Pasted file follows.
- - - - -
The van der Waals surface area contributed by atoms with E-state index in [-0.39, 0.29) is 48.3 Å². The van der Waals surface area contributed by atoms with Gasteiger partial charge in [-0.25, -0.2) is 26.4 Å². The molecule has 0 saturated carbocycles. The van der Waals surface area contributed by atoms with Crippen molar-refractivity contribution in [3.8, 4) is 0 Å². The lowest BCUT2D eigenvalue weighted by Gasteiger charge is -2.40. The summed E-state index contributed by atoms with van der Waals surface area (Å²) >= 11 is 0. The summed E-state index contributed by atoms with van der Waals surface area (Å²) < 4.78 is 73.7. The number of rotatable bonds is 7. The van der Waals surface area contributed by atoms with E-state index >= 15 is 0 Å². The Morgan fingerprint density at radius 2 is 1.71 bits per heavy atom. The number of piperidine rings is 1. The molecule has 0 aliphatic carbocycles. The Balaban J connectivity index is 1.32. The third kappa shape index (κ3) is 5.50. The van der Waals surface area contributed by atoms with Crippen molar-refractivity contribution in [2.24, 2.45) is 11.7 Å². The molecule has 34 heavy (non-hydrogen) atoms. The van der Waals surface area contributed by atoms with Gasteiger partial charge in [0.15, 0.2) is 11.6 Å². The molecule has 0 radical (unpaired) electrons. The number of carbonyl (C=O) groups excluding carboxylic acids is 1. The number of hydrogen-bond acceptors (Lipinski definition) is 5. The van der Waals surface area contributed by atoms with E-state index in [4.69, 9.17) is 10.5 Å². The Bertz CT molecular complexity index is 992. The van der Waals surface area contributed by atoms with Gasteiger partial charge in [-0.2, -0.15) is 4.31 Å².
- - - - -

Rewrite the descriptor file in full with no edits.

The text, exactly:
The van der Waals surface area contributed by atoms with E-state index in [-0.39, 0.29) is 48.3 Å². The van der Waals surface area contributed by atoms with Gasteiger partial charge in [-0.25, -0.2) is 26.4 Å². The molecule has 0 saturated carbocycles. The van der Waals surface area contributed by atoms with Crippen molar-refractivity contribution in [3.8, 4) is 0 Å². The lowest BCUT2D eigenvalue weighted by Gasteiger charge is -2.40. The summed E-state index contributed by atoms with van der Waals surface area (Å²) >= 11 is 0. The summed E-state index contributed by atoms with van der Waals surface area (Å²) < 4.78 is 73.7. The number of rotatable bonds is 7. The van der Waals surface area contributed by atoms with E-state index >= 15 is 0 Å². The Morgan fingerprint density at radius 2 is 1.71 bits per heavy atom. The number of piperidine rings is 1. The molecule has 0 aliphatic carbocycles. The Balaban J connectivity index is 1.32. The third kappa shape index (κ3) is 5.50. The van der Waals surface area contributed by atoms with Crippen molar-refractivity contribution in [2.24, 2.45) is 11.7 Å². The molecule has 34 heavy (non-hydrogen) atoms. The van der Waals surface area contributed by atoms with Gasteiger partial charge in [0.15, 0.2) is 11.6 Å². The molecule has 0 radical (unpaired) electrons. The number of carbonyl (C=O) groups excluding carboxylic acids is 1. The number of hydrogen-bond acceptors (Lipinski definition) is 5. The van der Waals surface area contributed by atoms with E-state index in [4.69, 9.17) is 10.5 Å². The Bertz CT molecular complexity index is 992. The van der Waals surface area contributed by atoms with Gasteiger partial charge in [-0.2, -0.15) is 4.31 Å².